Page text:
Never let it be said that Domenic Palermo doesn't know how to make a memorable first impression.
Last fall, Palermo's band Nothing scored the opportunity of a lifetime. The Philly/NYC shoegaze quartet was booked to record Dance on the Blacktop, its third full-length album for extreme-metal mainstay Relapse Records, at the idyllic Dreamland Recording Studios in Woodstock, New York, with producer/engineer John Agnello, whose work on records by Dinosaur Jr., Sonic Youth and Nada Surf had long ago earned him "deity" status in the Nothing camp. "Everything he did is, like, what I sweat, you know?" Palermo tells Revolver. "When that became a reality, I was like, 'We're going to make a killer record — there's no possible way this can't at least be decent!'"
Totally stoked, and deeply committed to starting the recording sessions off on the right foot, Palermo arranged to meet his bandmates — fellow guitarist/singer Brandon Setta, drummer Kyle Kimball and new bassist Aaron Heard, who also fronts the hardcore outfit Jesus Piece — in Philadelphia on the first day of recording, so that they could all take the group's van up to Woodstock together.
"I was so adamant about it," he laughs. "I had everyone meet up at 10 a.m. I was like, 'Everybody's gotta be there, we can't be late! It's the first day! We're working with this legit-ass dude in this expensive, legit-ass studio! We can't fuck around!'"
Unfortunately, Palermo didn't bother to heed his own advice. "I went to a wedding the night before, and then I ate mushrooms at, like, three in the morning," he chuckles. He finally arrived at the agreed-upon meeting spot three hours late, "tripping my face off, still in a suit, no clothes with me for the next two weeks, and I'd lost my phone."
Palermo collapsed in a rumpled heap in one of the van's seats, awakening just as the vehicle was pulling up to Dreamland, several hours behind schedule, to be greeted by a befuddled Agnello. "John was just standing there, like, 'What happened?' We were just like, 'Long story!' We ran in, got to work and tracked a song. It was pretty funny. John was like, 'What have I gotten myself into?'"
Palermo would be the first to admit that he's made some dumb moves in his life. As a kid, he spent most of his free time finding new ways to fuck up on the streets of Frankford and Kensington, the crime- and drug-ridden North Philly neighborhoods where he grew up. "There was nobody who could tell me shit when I was a kid," he recalls. "I would get in trouble, and I was sent to all those programs, counselors, 'scared straight' shit, but scaring me didn't work." Today, Palermo doesn't exactly live on the straight and narrow, but he's constantly struggling against the devil on his shoulder to try to make a positive, not negative, impact on the world around him — whether through his bittersweet music or through philanthropic community work. Like the most interesting people, he's full of contradictions. He's a hardcore kid playing dream pop, a troublemaker doing good, a messy personality with an acute eye for artistic detail, a cynic almost painfully aware of the beauty in the world.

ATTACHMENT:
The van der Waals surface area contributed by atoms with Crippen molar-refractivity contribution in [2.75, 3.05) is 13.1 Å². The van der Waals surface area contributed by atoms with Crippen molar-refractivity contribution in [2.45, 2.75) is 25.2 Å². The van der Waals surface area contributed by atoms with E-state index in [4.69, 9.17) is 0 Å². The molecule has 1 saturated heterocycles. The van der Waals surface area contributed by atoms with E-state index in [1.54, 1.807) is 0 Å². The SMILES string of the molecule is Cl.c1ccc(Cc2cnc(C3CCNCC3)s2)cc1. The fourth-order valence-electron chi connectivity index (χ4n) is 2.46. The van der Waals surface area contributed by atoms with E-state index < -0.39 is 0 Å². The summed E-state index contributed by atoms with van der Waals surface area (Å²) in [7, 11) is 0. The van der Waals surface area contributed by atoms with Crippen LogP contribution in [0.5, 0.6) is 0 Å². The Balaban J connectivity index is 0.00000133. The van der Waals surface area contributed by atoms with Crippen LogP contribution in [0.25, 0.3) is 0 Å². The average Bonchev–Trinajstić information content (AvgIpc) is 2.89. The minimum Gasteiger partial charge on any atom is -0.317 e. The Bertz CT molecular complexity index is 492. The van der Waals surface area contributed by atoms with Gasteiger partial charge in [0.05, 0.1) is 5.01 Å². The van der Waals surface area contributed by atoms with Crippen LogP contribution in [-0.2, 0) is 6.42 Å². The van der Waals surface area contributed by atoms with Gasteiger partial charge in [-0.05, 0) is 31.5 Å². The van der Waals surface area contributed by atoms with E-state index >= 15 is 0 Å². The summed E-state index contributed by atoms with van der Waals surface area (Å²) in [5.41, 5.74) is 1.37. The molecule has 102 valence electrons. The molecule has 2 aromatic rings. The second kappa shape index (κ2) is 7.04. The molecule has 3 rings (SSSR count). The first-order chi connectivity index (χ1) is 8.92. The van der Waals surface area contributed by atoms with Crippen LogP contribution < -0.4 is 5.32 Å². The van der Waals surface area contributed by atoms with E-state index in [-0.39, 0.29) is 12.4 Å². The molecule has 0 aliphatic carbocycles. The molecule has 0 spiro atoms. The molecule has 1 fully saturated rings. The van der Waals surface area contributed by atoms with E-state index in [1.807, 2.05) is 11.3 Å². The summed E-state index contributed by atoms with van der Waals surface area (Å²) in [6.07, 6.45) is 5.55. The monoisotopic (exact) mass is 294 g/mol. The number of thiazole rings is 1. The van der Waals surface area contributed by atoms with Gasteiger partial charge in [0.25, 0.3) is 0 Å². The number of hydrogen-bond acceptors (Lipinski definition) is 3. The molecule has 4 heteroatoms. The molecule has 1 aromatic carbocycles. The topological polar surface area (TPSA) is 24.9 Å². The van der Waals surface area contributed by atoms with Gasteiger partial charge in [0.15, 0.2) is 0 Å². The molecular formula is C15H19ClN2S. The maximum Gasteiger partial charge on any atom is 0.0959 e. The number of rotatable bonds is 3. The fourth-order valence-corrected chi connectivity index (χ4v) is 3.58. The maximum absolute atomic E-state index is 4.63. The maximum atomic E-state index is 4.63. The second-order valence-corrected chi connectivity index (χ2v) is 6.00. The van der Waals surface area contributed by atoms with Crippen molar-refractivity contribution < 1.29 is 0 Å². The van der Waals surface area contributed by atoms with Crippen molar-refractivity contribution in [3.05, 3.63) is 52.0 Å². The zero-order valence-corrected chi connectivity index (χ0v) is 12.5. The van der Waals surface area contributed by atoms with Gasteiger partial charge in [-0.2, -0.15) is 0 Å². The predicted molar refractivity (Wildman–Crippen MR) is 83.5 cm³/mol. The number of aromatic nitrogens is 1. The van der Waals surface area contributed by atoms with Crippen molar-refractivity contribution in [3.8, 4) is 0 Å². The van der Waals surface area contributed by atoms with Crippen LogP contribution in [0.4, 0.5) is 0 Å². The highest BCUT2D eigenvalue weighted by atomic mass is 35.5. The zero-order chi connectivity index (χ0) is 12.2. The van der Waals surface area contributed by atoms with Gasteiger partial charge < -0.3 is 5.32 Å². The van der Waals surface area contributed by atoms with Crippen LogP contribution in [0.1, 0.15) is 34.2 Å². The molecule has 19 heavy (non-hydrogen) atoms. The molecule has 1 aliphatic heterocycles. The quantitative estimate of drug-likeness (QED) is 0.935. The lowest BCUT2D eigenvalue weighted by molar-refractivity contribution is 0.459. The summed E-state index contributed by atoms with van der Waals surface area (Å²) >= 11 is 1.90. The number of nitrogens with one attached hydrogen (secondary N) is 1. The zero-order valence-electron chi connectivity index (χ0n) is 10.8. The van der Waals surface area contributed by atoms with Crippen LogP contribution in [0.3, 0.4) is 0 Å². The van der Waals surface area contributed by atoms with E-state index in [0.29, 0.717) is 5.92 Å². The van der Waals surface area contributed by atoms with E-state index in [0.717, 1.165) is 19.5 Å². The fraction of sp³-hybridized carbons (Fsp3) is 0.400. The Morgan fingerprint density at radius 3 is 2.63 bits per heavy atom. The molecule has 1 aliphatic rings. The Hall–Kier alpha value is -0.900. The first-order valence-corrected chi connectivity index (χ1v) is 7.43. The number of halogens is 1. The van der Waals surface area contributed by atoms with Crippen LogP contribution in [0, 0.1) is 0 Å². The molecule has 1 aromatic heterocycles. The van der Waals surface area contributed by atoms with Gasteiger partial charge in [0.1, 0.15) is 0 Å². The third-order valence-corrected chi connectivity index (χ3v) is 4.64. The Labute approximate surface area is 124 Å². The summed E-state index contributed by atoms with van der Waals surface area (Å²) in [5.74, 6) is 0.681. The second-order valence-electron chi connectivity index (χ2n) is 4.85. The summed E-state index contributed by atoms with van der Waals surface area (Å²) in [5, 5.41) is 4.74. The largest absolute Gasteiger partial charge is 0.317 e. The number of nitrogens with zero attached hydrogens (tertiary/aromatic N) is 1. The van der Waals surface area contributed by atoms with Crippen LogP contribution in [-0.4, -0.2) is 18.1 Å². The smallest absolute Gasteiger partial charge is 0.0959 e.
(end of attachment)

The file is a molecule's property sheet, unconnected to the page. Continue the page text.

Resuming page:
Palermo's path to this place in his life has been long and bumpy. For a time as a kid, he seemed to find salvation in the city's hardcore scene; his band Horror Show attracted an ardent following. But in the early 2000s, he stabbed someone during a fight with a rival hardcore crew outside a Blink-182 show in Camden, New Jersey, an act which landed him in prison for two years on an aggravated assault/attempted murder rap. Though he's steered clear of incarceration since then, Palermo has continued to indulge in plenty of booze- and drug-fueled shenanigans, and he's occasionally found himself in the middle of a few really nasty situations — most notably in 2015, when he was beaten within an inch of his life in Oakland by some muggers who tried to steal his phone. In addition to putting him in the hospital with a fractured skull, the incident left him with symptoms similar to those associated with Chronic Traumatic Encephalopathy, the same degenerative brain disease that often afflicts professional athletes.